Magazine article Variety

Mundo Needs Mojo

Magazine article Variety

Mundo Needs Mojo

Article excerpt

It's been an uphill climb for Fox's Spanish-lingo startup, but execs vow to build on foundation laid in first year

by Anna Marie de la Fuente

It's the best of times and the toughest of times to launch a Spanish-language network in the U.S.

MundoFox, the joint venture of Fox International Channels and Colombia's RCN Television, will mark its first anniversary Aug. 13. Like any newborn, the broadcast net has experienced growing pains, facing an uphill climb in drawing viewers and gaining distribution in key Hispanic markets.

"We feel like a precocious 1-year-old, speaking fluently - In Spanish of course - but still a baby," says MundoFox prexy Emiliano Saccone.

MundoFox has fallen short of its stated goal last year to reach 70% of Hispanic homes by May; the new network Is available to less than half the nation's 14.1 million Hispanic TV households, though it expects to surpass the 50% threshold soon.

New York has been a particular problem for the network, which has only a weak station affiliate in the nation's No. 1 media market. MundoFox stations consist mostly of smaller indie broadcasters, which have a hard time gaining cable and satellite carriage.

"It would be fair to acknowledge that securing carriage has been more difficult than we anticipated," says Fox International Channels prexy Hernán Lopez.

According to Nielsen, MundoFox has averaged 70,000 total viewers in primetime since September, and about 40,000 viewers in the adults 18-49 and adults 25-54 demos, falling short of the viewership level it promised advertisers. That's a fraction of the aud commanded by market leader Univision and No. 2 player, Telemundo, as well as Univision's UniMas sibling network. But it is within striking distance of Azteca America (110,000 total viewers), the U.S. offshoot of the Mexican media giant that launched in 2001.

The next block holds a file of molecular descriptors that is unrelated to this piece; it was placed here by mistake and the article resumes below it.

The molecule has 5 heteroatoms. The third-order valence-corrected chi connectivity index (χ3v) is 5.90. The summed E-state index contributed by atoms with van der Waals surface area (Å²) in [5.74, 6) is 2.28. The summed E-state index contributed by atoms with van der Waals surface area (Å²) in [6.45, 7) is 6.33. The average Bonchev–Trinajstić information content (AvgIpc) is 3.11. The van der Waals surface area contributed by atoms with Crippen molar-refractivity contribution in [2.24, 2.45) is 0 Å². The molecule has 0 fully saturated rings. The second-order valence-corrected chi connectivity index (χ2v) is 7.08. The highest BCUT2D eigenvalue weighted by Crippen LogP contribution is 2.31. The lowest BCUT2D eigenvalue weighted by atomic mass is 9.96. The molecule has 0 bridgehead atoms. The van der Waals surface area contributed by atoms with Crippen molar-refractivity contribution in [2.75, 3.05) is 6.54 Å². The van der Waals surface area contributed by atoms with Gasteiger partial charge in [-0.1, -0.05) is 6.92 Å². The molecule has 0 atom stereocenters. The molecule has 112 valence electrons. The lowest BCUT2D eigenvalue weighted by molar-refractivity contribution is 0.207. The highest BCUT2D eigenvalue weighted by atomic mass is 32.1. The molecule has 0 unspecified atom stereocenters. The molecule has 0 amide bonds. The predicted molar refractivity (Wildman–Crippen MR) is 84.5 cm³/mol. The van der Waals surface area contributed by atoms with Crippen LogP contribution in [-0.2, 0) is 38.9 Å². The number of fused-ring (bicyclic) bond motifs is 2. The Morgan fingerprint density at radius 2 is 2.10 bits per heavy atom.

MundoFox is backed by formidable media congloms, but it's still a new entrant in a crowded field.

"There's been an explosion of new U.S. Hispanic cable networks competing for space," says Antonio Ruiz of Hispanic ad agency Vidal Partnership. General market outlets also have been investing in more programming content aimed at Latinos. The increasing options spell further fragmentation of auds and of the Hispanic ad spend, which is growing fast, but still comprises less than 10% of total TV ad expenditures. …

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